Is this the "new normal?" Fall in the Golden State has always brought high winds and high fire danger, but the situation has worsened in recent years. Once again, California is facing fast-burning wildfires that are destroying homes and communities. But now, power outages are hitting hundreds of thousands of customers in California and having a severe impact on individuals and businesses. At CEA, we get lots of questions about how to handle issues relating to the ongoing wildfire threats. Here are some answers:
How Do We Pay Employees during Power Outages or Closures?
If a work shut-down is due to power outages or fire there are several factors to keep in mind.
Non-exempt employees are only paid for hours actually worked. If your business shuts down because public utilities (electricity, water, gas, sewer) fail or because of a fire, you are not required to pay non-exempt employees. Likewise, if employees are at work and then sent home due to a power outage or fire, you only have to pay the non-exempt employees for hours actually worked. Reporting time pay is not owed to non-exempt employees when public utilities fail or when "Acts of God" close your business.
You are free to pay non-exempt employees for that time, and may also permit them to use their paid sick leave time or vacation time. Decide how you plan to handle this issue and communicate it to employees.
The rules are different for exempt salaried employees. Employers must pay exempt employees a full weekly salary for any week in which any work is performed, with a few limited exceptions (for more details review our fact sheet). If the business is closed for the entire week, employers don't need to pay exempt employees.
What If I Want My Employee to Stay On-Site to Wait Out The Power Outage?
In most cases, any employee who is required to remain at the employer's premises or close by—and therefore unable to use that time for his or her own benefit—must be compensated for that on-call or waiting time. When you "restrict" an employee's time, they are eligible for compensation.
Can Employees Work from Home?
Fires, road closures or other delays can result in an employee being stranded on the road or at home. Maybe the employee has power at home or a friend's house but not at work. Decide in advance whether you will allow remote work in such situations. Remember, any employee who performs work for the business, such as taking phone calls or answering emails, must be compensated for that time even if done away from the office.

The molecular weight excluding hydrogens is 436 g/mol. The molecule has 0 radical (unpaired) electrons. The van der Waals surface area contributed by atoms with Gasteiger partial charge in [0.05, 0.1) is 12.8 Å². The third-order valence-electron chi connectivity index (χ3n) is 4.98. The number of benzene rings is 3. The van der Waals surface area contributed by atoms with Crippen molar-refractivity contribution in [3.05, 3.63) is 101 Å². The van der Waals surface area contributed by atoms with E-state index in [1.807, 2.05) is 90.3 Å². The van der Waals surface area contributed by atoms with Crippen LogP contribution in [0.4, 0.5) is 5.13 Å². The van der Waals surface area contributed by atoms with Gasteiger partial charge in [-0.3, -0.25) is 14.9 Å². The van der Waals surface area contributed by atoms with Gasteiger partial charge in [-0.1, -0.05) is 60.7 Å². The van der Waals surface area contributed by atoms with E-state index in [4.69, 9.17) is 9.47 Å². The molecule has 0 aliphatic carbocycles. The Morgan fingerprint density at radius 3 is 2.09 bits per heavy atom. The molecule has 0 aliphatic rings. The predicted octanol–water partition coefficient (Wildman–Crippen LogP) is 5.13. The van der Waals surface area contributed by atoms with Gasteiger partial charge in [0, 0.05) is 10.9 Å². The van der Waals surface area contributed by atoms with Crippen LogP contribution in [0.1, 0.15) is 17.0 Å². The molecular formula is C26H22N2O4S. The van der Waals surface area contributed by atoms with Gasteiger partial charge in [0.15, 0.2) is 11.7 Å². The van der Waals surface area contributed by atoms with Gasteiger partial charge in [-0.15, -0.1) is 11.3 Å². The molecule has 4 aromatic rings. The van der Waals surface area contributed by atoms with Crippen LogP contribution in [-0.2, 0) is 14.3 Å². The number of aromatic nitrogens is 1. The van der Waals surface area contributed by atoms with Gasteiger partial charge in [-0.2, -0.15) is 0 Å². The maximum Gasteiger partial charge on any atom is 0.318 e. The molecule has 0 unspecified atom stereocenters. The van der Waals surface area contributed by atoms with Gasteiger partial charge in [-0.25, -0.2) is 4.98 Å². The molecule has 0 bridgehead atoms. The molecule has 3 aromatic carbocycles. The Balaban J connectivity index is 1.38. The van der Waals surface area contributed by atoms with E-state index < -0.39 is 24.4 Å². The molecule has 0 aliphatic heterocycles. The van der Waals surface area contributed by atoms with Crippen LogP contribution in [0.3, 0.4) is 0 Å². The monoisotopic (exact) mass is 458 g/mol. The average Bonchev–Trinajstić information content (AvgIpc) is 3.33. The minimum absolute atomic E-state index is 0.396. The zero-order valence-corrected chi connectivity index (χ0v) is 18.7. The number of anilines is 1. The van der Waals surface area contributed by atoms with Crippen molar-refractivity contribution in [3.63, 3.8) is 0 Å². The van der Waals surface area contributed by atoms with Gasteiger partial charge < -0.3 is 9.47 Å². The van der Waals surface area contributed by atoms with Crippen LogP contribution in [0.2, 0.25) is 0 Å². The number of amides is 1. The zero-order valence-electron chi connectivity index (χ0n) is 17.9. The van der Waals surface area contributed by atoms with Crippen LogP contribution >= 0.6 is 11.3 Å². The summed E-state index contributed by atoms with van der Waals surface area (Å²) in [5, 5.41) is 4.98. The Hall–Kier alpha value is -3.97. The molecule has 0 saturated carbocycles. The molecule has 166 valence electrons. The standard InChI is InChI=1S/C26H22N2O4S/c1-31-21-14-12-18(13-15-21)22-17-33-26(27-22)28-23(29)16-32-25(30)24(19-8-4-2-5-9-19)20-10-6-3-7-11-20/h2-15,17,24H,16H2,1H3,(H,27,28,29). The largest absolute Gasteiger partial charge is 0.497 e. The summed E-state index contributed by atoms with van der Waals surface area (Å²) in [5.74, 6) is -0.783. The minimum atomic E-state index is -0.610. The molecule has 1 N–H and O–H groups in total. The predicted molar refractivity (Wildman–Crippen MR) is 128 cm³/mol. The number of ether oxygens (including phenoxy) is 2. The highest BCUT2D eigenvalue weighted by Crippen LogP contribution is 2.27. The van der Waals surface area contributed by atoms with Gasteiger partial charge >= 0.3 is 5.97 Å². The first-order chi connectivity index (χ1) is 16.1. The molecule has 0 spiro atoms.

What About Time Off for Health Issues Related to Fires?
Employees may be entitled to time off to deal with health issues relating to fires.
For instance, California's mandatory paid sick leave days can be used for the care or treatment of a health condition for themselves or a family member, as defined by the Healthy Families, Healthy Workplaces Act.
If you have 50 or more employees, eligible employees may elect to take leave under the California Family Rights Act (CFRA) for a serious health condition caused by a disaster. Additionally, employees affected by a natural disaster who must care for a child, spouse, or parent with a serious health condition may also be entitled to leave.
If you have fewer than 50 employees, many employers offer personal leaves of absence to their employees and/or allow the use of vacation or PTO. This would be a good time to review your policies and ensure they are adaptable to the needs of your employees and your business.
Another option for leave for employers with five or more employees falls under California's Fair Employment and Housing Act (FEHA). An employee who is physically or emotionally injured, as the result of a disaster, may be entitled to leave as a reasonable accommodation, so long as it would not place undue hardship on the operation of the employer's business. For example, a construction worker with asthma may be unable to work due to wildfire smoke in the area. Should an employee suffer a physical or mental injury because of a natural disaster, they may be entitled to protections under these laws.
Business is Open but Local Schools Are Closed. Do Employees Get Time Off?
Employers with 25 or more employees working at the same location may need to provide unpaid time off to employees whose children's school or childcare closed due to a natural disaster, such as a fire, earthquake or flood. For emergency situations, the time must not exceed 40 hours per year. Employees can use vacation or PTO to receive pay for this otherwise unpaid time.
What Do I Need to Know About the Effect of Smoke on My Employees?
Cal/OSHA has issued several warnings about the hazards wildfire smoke and wildfire cleanup can pose to employees.
CEA recommends that employers review Cal/OSHA's excellent resources on Workers Safety and Health in Wildfire Regions.
Smoke from wildfires contains chemicals, gases and fine particles that can harm health. The greatest hazard comes from breathing fine particles in the air (called PM2.5), which can reduce lung function, worsen asthma and other existing heart and lung conditions, and cause coughing, wheezing and difficulty breathing.
California's new protection from wildfire smoke standard applies to workplaces where the Air Quality Index (AQI) for fine particles in the air is 151 or greater and where workers may be exposed to wildfire smoke.
When wildfire smoke affects a worksite, employers must monitor the AQI for particulate matter in the air, known as PM2.5.
Practical Ways to Help Employees Get Back on Track
CEA was founded in 1937 to serve business in California and we are here to help during these difficult times. Please call CEA if we can help answer your employee-related questions.